Before diving into food talk, I'd like to address the "bicycle" portion of this blog, as I feel its involvement in my life has become a little unclear. This is Greg Orangey looking fly:
I still enjoy my bicycle while erranding in my neighborhood. Specifically, I like taking the bike to the grocery store. I also use it to go to the post office, to go to the coffee shop, to get to my friend's house to babysit. I don't use it very often to get to the southern end of the valley to go to class, and I don't use it when I'm making my way up to the mountains. And often I'll take my car to the climbing gym at night. Ahh, there. I admitted it. Truth.
My goal is to ramp up my bicycle use again. Today I'd like to take it to the gym 4 miles away. Get over it, Laura. Stop being lazy. I remember when the prospect of 4 miles felt like a breeze. I'm going to make it feel like a breeze again. I'm going to buy more tubes for fixing random flats fast and leave my patch kit at home to repair those holes later. I think that would reduce the stress of flats a lot. I'll see if it helps. I've just been thinking that the bicycle portion of this blog really needs to live up to its name a little more.
Alright, now onto food.
What is this sitting atop a cutting board on a dirt-covered outdoor table? It's me trying to loosely follow modern-day food blog picture protocols (note the kitchen rag instead of a napkin, the presence of bamboo, cutlery, earthy-colored morning mug, interesting patterns in the background) to show off my newest food experimentation and... failing miserably. It is also what I cooked up a few days ago.
Originally I wanted to call them croquettes, because I assumed anything combined with mashed potato that's fried into cake form in a cast iron pan fell into croquette category. And then I researched a little bit and found out that real croquettes are traditionally breaded before they're fried. Also, they're usually in ball-form. I wanted to be french, I think.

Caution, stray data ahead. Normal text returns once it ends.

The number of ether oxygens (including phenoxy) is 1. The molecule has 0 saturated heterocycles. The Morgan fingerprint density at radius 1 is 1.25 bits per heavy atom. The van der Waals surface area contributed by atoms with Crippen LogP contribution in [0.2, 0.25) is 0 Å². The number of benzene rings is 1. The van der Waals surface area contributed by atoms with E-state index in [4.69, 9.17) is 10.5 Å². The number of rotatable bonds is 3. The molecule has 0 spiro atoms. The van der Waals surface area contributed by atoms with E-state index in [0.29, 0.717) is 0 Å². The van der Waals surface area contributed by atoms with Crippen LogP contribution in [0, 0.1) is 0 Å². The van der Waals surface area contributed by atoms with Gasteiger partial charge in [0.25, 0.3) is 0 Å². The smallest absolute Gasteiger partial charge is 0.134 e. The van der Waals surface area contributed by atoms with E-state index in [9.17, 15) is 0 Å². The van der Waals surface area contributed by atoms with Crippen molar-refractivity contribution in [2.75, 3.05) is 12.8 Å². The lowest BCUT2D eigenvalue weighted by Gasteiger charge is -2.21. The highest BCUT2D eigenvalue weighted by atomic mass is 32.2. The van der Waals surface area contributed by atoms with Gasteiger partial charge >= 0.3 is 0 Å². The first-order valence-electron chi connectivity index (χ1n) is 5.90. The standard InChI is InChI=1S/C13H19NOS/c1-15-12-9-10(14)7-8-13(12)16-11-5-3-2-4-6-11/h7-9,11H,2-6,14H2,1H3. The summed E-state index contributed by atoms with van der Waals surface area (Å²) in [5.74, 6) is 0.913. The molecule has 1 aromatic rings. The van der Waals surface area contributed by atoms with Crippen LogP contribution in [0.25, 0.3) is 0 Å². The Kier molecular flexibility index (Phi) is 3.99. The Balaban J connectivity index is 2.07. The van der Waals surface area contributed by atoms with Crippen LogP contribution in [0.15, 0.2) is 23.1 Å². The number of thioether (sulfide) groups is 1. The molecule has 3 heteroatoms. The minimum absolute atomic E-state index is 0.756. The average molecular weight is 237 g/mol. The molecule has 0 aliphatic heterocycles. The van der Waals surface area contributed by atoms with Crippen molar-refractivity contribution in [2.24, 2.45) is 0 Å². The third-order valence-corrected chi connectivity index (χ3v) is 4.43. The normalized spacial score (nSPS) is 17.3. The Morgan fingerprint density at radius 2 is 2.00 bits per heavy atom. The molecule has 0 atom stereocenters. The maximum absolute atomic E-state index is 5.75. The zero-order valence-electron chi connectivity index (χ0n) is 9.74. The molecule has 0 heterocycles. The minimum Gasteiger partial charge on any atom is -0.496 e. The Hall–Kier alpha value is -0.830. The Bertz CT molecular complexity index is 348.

These are really just savory pancakes, or skillet cakes.
The other morning, I had brussels sprout in my fridge, smashed potatoes. Went with it.
To make a brussel taste good, you simply have to believe in its potential. The same can be said for tofu (ugh) and kale (ughhh. I still eat it daily).
Raw brussels are combined with smashed potatoes, a few cloves of raw, minced garlic, red pepper, salt, black peppercorn, curry spice, and red pepper, a couple tablespoons of flour, one egg, and an extra egg white.
Heat a scant amount of olive oil in a skillet. This skillet was unnecessarily heavy on the olive oil. I found that when I used a tablespoon or so, it was enough to brown the cakes without them sticking, and less oiliness on the cakes ended up being preferable to oil-drenched ones at 8 in the morning.
Croquette or not, this is definitely a steamy stack.
So, the morals of this recipe are that it's kind of cool to make pancakes out of something other than flour, and it's also nice to make a savory pancake. Brussels sprout did fine in this recipe, but you could easily substitute in a less bitter vegetable. I imagine a bit of fennel would be nice with potato, as would other root vegetables like parsnip, turnip, beets, etc. You could also stick to the brassica family and do cauliflower, or broccoli. Right? Get some!
The addition of the curry was fine, palatable, whatever, but I think fresh herbs would have been nicer with salt and pepper. The curry was good (because curry is just good) but masked the nice flavors of the potatoes and brussels a bit too much.
Here are estimates of the proportions I used for the batter:
2 cups of potatoes, boiled and smashed, with a bit of olive oil and salt
2 cups of brussels sprout, cut finely
1 tablespoon curry powder
1 tablespoon red pepper flakes
salt and black peppercorn to taste
1 egg white
2 tablespoons of all purpose flour
If the batter seems a bit wet, add a little more flour. Remember: Less oil in the pan.